Tests show that automatic sprinkler systems in tunnel fires are only suitable for tunnels with low velocities. It is recommended that automatic sprinkler systems be used in tunnels with transverse ventilation or in bi-directional tunnels, rather than in longitudinally ventilated tunnels with high velocities.
Interest in tunnel fire safety has increased dramatically in recent years owing to numerous catastrophic tunnel fires and extensive media coverage. New technologies, such as water sprinkler systems, have been developed to improve the fire safety in tunnels.
Yet it is generally accepted that automatic water sprinkler systems (AWSs) can be adversely affected by ventilation during tunnel fires, but this viewpoint has not been fully investigated. This was why, before adopting a position on the matter, we decided to investigate how AWS systems function in various longitudinal ventilation flows. The system widely accepted today is the deluge system, where one or two zones of sprinklers are activated in the event of a fire.
The heat from a fire plume rises vertically, if there is no wind in the tunnel. However, when there are longitudinal air flows, the heat and flames will be deflected and accumulate downstream of the fire. For example, it is possible that sprinklers are activated too remote from the fire to deliver water effectively.
We also wanted to address whether too many sprinklers might activate, thereby exceeding the water delivery capacity of the system. A deluge system activates one or two zones and is not sensitive to the longitudinal air flows. However, a fully AWS system in a tunnel is assumed here to cover the entire length, without being split into different zones. When individual sprinkler bulbs activate over a large area, the AWS system will fail as it cannot deliver the amount of water needed to control the fire.
This study aims to find out why such systems fail. A scale model was used, as it is cost-effective and can, if well designed, provide vital, reliable information.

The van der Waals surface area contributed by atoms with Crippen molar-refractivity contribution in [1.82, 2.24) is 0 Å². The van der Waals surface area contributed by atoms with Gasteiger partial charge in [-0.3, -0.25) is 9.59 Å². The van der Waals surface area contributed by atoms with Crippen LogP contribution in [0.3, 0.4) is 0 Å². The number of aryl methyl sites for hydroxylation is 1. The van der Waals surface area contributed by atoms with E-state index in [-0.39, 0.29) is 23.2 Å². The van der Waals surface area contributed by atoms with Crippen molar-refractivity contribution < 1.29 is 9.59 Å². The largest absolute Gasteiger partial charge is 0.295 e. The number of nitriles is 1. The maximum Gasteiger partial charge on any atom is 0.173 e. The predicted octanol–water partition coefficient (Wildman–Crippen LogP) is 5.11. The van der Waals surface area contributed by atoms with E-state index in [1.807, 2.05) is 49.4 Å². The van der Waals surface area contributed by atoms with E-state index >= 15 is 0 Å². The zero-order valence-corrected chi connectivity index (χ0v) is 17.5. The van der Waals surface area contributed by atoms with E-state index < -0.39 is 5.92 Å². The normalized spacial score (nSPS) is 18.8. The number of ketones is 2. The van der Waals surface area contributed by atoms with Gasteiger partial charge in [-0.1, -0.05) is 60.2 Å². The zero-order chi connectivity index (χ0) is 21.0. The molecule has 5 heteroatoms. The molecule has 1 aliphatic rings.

In all, 28 tests were carried out in a 1:15 scale tunnel model, which was 10m long, 0.6m wide and 0.4m high, see Figure 1. The scale model corresponds to a tunnel that is 150m long, 9m wide and 6m high. The fire spread between wood cribs spaced 1.05m apart (15.75m in full scale) was tested, as were the effect of different ventilation velocities and water flow rates on the activation of nozzles. The heat release rate, fire growth rate and fire spread were measured. See SP Report 2011:31 for further information about the tests.
Activating auto sprinklers
The tests show that the heat release rate at activation of the first nozzle (sprinkler head) increases linearly with ventilation velocity. The activation temperatures are about 206oC and 109oC for a link temperature of 141oC and 68oC, respectively.
The tests also show that the location of the first activated nozzle depends mainly on the ventilation velocity. The other nozzles in the measured region will be activated shortly after the activation of the first nozzle.
During a tunnel fire, the suppression resulting from an AWS system can be divided into two modes: the fire is controlled by suppression through surface and gas cooling near the fire, while downstream it is controlled by gas cooling.